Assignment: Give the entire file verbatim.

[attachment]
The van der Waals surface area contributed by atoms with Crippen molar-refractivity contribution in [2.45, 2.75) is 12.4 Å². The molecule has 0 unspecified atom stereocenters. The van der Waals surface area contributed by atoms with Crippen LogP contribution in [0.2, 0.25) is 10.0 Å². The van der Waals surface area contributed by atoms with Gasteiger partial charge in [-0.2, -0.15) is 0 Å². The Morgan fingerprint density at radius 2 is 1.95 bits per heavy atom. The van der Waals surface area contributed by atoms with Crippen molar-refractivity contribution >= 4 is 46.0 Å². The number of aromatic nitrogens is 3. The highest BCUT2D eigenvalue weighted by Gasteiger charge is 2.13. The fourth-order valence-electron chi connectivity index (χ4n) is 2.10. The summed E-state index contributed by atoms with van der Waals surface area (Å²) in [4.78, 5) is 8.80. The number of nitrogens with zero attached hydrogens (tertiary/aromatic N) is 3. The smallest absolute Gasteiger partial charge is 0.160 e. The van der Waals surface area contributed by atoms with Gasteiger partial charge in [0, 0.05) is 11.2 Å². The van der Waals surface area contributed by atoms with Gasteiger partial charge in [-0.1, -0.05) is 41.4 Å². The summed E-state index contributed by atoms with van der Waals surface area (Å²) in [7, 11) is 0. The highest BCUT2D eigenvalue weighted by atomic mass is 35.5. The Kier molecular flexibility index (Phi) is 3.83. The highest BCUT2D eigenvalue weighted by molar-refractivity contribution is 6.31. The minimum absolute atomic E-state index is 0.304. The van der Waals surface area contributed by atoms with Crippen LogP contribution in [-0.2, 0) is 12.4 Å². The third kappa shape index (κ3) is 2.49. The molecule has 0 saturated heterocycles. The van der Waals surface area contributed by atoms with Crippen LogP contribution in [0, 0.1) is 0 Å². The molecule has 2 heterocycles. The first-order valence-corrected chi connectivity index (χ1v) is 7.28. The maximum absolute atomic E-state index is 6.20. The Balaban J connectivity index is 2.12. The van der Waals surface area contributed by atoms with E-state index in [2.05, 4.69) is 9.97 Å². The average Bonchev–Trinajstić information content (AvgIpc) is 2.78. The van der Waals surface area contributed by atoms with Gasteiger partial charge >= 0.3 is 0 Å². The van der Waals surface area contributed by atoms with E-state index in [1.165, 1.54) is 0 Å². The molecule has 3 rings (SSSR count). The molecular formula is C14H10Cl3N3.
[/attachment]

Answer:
The van der Waals surface area contributed by atoms with Crippen molar-refractivity contribution in [2.45, 2.75) is 12.4 Å². The molecule has 0 unspecified atom stereocenters. The van der Waals surface area contributed by atoms with Crippen LogP contribution in [0.2, 0.25) is 10.0 Å². The van der Waals surface area contributed by atoms with Gasteiger partial charge in [-0.2, -0.15) is 0 Å². The Morgan fingerprint density at radius 2 is 1.95 bits per heavy atom. The van der Waals surface area contributed by atoms with Crippen molar-refractivity contribution >= 4 is 46.0 Å². The number of aromatic nitrogens is 3. The highest BCUT2D eigenvalue weighted by Gasteiger charge is 2.13. The fourth-order valence-electron chi connectivity index (χ4n) is 2.10. The summed E-state index contributed by atoms with van der Waals surface area (Å²) in [4.78, 5) is 8.80. The number of nitrogens with zero attached hydrogens (tertiary/aromatic N) is 3. The smallest absolute Gasteiger partial charge is 0.160 e. The van der Waals surface area contributed by atoms with Gasteiger partial charge in [0, 0.05) is 11.2 Å². The van der Waals surface area contributed by atoms with Gasteiger partial charge in [-0.1, -0.05) is 41.4 Å². The summed E-state index contributed by atoms with van der Waals surface area (Å²) in [7, 11) is 0. The highest BCUT2D eigenvalue weighted by atomic mass is 35.5. The Kier molecular flexibility index (Phi) is 3.83. The highest BCUT2D eigenvalue weighted by molar-refractivity contribution is 6.31. The minimum absolute atomic E-state index is 0.304. The van der Waals surface area contributed by atoms with Crippen LogP contribution in [-0.2, 0) is 12.4 Å². The third kappa shape index (κ3) is 2.49. The molecule has 0 saturated heterocycles. The van der Waals surface area contributed by atoms with Crippen LogP contribution in [0, 0.1) is 0 Å². The molecule has 2 heterocycles. The first-order valence-corrected chi connectivity index (χ1v) is 7.28. The maximum absolute atomic E-state index is 6.20. The Balaban J connectivity index is 2.12. The van der Waals surface area contributed by atoms with E-state index in [2.05, 4.69) is 9.97 Å². The average Bonchev–Trinajstić information content (AvgIpc) is 2.78. The van der Waals surface area contributed by atoms with Gasteiger partial charge >= 0.3 is 0 Å². The van der Waals surface area contributed by atoms with E-state index in [1.165, 1.54) is 0 Å². The molecule has 3 rings (SSSR count). The molecular formula is C14H10Cl3N3.